Ella Bennett, Elnora Glnther, Ada Mc
Laughlin, Sade H. Ghase, Pearl Staf.
ford, Retmie Bosch, Mrs. Mary Ualvln,
E. F. Surface, Clara Boring, Clemen
tine D. Bradford, Mrs. E. Hayhurst,
Myrtle Boen, Bertha Kennedy, H. T.
Evans, I. J. Clark, Victoria Alt, W. H.
Karr, Edith 0. Karr, Florenoe 01 instead
Georgina Bell, Katharine Casto, Caasle
Eaton, Shelba Chllds. A. F. Uershner,
Mrs. Hiram E. Straight, Eruia Laur.
Oregon cheddar cheese ia quoted at 14
cents in San Francisco.
Those who have potatoes ready fer
market now are getting a good price for
At Taooma steers are quoted at 4o;
. 8Uc:hogs.7c, andaheep.Sc per
The Seavey crop of Fuggle hops at
Eunene, Oregon, has been sold at 2-'
cents per pound
Concord grapes from Zlllah, In the
Yakima Valley, Wash., hate been on
the Tortlaud market from a number 0
Constable H. 8. Moody was a Salem
Andrew Johnson, of Molalla, was in
the city this week.
John Dalv, of Macksburg, was in
the city Saturday last .
Mr. Ln z is building a new residence
on the Falls View plateau.
Miss Mattie Draper baa returned
from an outing at the coast.
Mrs, G. J. Howell and family are
visiting relatives near Canby.
' F. T. Griffith spent a few days this
week with bis family at Tioga.
A. W. Cheney and son, Oren, at
tended the State Fair Tuesday.
Keeler Gebhart, of the St. Helens
Mist, was in the city last week.
Misses Alice Tufts and Miss May
Lewis visited triends In Oswego Sunday.
Miss Aneita McCarver visited rela
tives in Portland for a few daya this
Howard Brownell is making im
provements on his house on lower Main
Silas Wright, of Liberal, was in the
city Monday morning on his way to the
car shops. ;
Peter Treglio, formerly an employe
in Frank Barlow's store, was in the city
a few days ago.
Miss Clara Warner, the efficient
clerk in Adams' store, is taking a two
Mimes Nettie and Hilda Walden
have returned from a two weeks' outing
at Hood River.
Miss Jean White left Tuesday for
Forest Grove where she will attend
school this winter.
Mr. and Mrs. Harry McCarver, of
Portland, were visiting relatives in Ore
gon City Sunday.
Dr. M, 0. Strickland was called to
Molalla Sunday and Monday on profes
Rev J. E. Smith, of Portland, will
preach in the Evangelical church at
Cams, Sept 20th 8 p. m.
Mrs A W. Cheney and son are
visiting her parents, Mr. and Mrs. A.R.
Doolittle at McKee.
Miss Maysie Foster, after spending
the summer with her parents at Astoria,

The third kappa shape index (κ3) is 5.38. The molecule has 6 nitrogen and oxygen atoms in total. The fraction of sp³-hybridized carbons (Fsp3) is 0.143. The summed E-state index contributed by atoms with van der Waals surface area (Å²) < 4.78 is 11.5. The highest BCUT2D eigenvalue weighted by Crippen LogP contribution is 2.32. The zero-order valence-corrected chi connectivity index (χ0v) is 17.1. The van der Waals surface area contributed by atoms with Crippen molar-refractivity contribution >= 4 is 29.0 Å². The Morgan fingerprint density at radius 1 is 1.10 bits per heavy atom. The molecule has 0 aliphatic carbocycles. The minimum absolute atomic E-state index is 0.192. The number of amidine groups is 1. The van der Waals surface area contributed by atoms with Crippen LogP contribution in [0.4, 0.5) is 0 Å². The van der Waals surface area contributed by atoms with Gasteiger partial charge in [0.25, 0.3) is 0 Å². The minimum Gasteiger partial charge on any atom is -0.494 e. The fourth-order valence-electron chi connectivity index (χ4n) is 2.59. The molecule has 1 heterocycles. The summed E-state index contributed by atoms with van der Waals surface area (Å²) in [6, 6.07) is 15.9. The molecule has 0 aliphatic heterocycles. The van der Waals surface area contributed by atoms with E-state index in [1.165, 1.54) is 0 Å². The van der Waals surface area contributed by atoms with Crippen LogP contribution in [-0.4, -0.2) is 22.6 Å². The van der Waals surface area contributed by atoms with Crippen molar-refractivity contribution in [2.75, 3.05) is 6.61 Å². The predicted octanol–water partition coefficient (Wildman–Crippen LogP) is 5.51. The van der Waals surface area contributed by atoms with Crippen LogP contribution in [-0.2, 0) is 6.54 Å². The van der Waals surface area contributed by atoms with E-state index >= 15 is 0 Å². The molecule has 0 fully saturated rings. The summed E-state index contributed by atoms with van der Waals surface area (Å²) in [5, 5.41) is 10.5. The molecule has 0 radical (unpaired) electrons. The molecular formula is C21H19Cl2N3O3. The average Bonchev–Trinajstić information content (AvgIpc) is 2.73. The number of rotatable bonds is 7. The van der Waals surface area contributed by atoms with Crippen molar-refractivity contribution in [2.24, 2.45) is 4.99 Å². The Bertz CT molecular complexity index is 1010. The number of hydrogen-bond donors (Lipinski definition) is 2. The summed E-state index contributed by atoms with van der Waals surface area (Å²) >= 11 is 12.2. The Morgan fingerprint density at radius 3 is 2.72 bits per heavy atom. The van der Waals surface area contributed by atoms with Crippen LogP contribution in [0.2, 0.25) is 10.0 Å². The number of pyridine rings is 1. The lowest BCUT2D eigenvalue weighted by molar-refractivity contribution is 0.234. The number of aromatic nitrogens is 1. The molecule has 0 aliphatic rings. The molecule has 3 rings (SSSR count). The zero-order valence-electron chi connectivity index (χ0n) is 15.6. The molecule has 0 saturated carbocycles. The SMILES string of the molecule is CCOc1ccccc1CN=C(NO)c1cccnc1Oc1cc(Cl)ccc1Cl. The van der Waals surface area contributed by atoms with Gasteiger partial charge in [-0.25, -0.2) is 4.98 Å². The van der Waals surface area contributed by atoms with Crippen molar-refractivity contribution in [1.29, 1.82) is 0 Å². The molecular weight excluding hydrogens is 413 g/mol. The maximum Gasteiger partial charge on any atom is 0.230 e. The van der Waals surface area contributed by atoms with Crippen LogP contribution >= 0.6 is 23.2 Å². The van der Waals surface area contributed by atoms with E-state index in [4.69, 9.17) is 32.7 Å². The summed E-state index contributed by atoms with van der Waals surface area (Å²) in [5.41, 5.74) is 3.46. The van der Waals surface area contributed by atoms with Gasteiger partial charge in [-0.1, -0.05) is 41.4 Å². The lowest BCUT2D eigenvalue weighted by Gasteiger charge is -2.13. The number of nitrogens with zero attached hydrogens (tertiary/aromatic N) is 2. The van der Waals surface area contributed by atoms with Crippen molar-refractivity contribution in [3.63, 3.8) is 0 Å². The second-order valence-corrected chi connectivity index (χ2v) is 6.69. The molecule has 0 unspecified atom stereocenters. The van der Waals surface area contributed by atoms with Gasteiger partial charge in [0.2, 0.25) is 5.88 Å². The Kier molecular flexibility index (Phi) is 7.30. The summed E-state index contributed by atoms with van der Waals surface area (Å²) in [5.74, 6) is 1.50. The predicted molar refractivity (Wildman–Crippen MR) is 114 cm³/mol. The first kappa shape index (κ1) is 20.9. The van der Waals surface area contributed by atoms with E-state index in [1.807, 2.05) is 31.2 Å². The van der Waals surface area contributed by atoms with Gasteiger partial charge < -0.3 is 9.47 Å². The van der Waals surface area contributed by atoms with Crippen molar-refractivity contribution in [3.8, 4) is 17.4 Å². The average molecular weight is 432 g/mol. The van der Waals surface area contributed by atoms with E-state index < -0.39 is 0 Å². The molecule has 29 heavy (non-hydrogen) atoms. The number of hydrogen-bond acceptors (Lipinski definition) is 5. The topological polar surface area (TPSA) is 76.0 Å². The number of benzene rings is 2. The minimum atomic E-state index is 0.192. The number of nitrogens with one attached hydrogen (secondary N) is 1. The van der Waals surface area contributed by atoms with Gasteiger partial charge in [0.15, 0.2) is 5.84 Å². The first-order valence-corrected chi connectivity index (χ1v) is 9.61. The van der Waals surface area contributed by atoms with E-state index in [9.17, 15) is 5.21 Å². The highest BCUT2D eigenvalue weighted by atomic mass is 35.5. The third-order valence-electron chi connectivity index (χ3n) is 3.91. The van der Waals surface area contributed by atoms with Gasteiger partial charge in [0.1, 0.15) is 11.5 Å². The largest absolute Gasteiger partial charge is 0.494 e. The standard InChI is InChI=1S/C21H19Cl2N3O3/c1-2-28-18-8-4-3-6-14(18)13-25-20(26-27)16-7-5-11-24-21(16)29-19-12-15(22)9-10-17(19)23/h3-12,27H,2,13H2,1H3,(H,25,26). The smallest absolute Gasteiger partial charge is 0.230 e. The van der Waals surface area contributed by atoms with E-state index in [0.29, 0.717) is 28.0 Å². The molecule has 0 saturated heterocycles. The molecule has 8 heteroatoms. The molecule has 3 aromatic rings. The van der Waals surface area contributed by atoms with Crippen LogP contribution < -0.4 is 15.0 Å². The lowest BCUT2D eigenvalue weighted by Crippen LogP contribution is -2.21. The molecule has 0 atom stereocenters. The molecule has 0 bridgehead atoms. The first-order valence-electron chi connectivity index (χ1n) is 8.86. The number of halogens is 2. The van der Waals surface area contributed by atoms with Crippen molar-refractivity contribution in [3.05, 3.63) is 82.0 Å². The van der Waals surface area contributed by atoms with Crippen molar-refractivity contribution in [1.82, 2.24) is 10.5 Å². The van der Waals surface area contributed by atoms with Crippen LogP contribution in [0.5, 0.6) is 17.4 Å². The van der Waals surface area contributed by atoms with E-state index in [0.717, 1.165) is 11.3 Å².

has returned to this city.
Carl Joehnke started today on the
new rural free delivery route tonet
Viola, Logan and Redland.
Miswa Jennie and Maud Noble, of
Portland, v'sited their parents, Mr. and
Mrs. J. W. Noble, Sunday.
James Lee, of Mt Pleasant, .leaves
this week for the Warm Springs agency
plainB to locate on his homestead.
Misses Marjorie and Ethel Caufield
have returned from The Dalles, where
they visited with friends for a week.
Miss Angie Williams of tnis city
will leave this week for Eugene where
she will take a course in literature
Trafton Dye. son of Mr. and Mrs.
0. H. Dye left thin week for the east
where he expecta to atten J school.
Miss Francis Fouta and Miss Alberta
Fonts, of Portland, were visiting friends
and relatives in Oregon City undav.
Charlie Bollinger left Tuesday morn'
ing for ForeBt Grove, where he will take
a year's course at the Pacific Univer
MiBB Mary Sandstrom returned Sun,
day from Damascus, where she spent a
few days at the home of Miss Viclorine
Mr. and Mrs VV. B. Wiugins, of
Portland, spent Sunday, with the latter's
parents, Mr. and Mra. Jamea Wilkin
Misses Vesta and Veva Knight, of
Canby, were the guests of the Misses
Gleason this week, while attending the
Mr. and Mrs. J. Logan and children,
of Portland, apent Monday with Mrs.
Logan'a ciusius, Mrs. G. Warner and
Mrs. Harry moody.
William Abernathy, of Seattle,
Wash., while returning from a visit to
San Tedro, Cal., visited his aunt, Mra.
R. F, Caufield, this week.
Misses Edna and Clara Caufield,
Mary Bell Meldrum and Neita Harding
are among the pupila who are attending
the Portland Academy this year.
John W. Noble left for Sandy Mon
day, where he will remain, having ac
cepted the position as mail carrier bet
ween sandy and Gresham.
It. L. Weatover, local editor of
Courier left on Sunday morning for a
ten days visit with his brother and sister
at Kenton, Washington, a suburb of
Mrs. Shonkwiler aud family have
moved from Salem to Oregon City, where
they will make their home. Miss Myr
tle Btioukwiler is a teacuer m tueure-
gon City public schools.